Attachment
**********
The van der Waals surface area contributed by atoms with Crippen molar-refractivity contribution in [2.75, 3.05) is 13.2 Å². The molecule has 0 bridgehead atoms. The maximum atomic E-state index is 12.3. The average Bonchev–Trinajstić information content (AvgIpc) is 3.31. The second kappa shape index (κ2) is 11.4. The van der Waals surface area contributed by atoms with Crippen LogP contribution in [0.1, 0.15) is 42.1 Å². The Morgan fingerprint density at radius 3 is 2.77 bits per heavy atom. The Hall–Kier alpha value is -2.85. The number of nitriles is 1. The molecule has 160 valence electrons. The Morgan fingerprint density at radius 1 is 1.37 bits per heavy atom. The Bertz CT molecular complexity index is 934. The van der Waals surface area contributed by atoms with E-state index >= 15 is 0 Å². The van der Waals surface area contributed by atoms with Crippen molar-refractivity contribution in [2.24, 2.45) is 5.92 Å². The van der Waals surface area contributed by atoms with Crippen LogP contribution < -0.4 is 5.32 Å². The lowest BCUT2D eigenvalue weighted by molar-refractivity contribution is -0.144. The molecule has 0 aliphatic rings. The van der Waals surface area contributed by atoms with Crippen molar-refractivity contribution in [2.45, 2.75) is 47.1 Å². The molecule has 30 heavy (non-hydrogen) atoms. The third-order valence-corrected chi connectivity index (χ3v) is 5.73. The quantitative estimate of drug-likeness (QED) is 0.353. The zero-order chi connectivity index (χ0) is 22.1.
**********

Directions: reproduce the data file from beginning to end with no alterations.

The van der Waals surface area contributed by atoms with Crippen molar-refractivity contribution in [2.75, 3.05) is 13.2 Å². The molecule has 0 bridgehead atoms. The maximum atomic E-state index is 12.3. The average Bonchev–Trinajstić information content (AvgIpc) is 3.31. The second kappa shape index (κ2) is 11.4. The van der Waals surface area contributed by atoms with Crippen LogP contribution in [0.1, 0.15) is 42.1 Å². The Morgan fingerprint density at radius 3 is 2.77 bits per heavy atom. The Hall–Kier alpha value is -2.85. The number of nitriles is 1. The molecule has 160 valence electrons. The Morgan fingerprint density at radius 1 is 1.37 bits per heavy atom. The Bertz CT molecular complexity index is 934. The van der Waals surface area contributed by atoms with E-state index >= 15 is 0 Å². The van der Waals surface area contributed by atoms with Crippen molar-refractivity contribution in [2.24, 2.45) is 5.92 Å². The van der Waals surface area contributed by atoms with Crippen LogP contribution < -0.4 is 5.32 Å². The lowest BCUT2D eigenvalue weighted by molar-refractivity contribution is -0.144. The molecule has 0 aliphatic rings. The van der Waals surface area contributed by atoms with Crippen molar-refractivity contribution in [2.45, 2.75) is 47.1 Å². The molecule has 30 heavy (non-hydrogen) atoms. The third-order valence-corrected chi connectivity index (χ3v) is 5.73. The quantitative estimate of drug-likeness (QED) is 0.353. The zero-order chi connectivity index (χ0) is 22.1.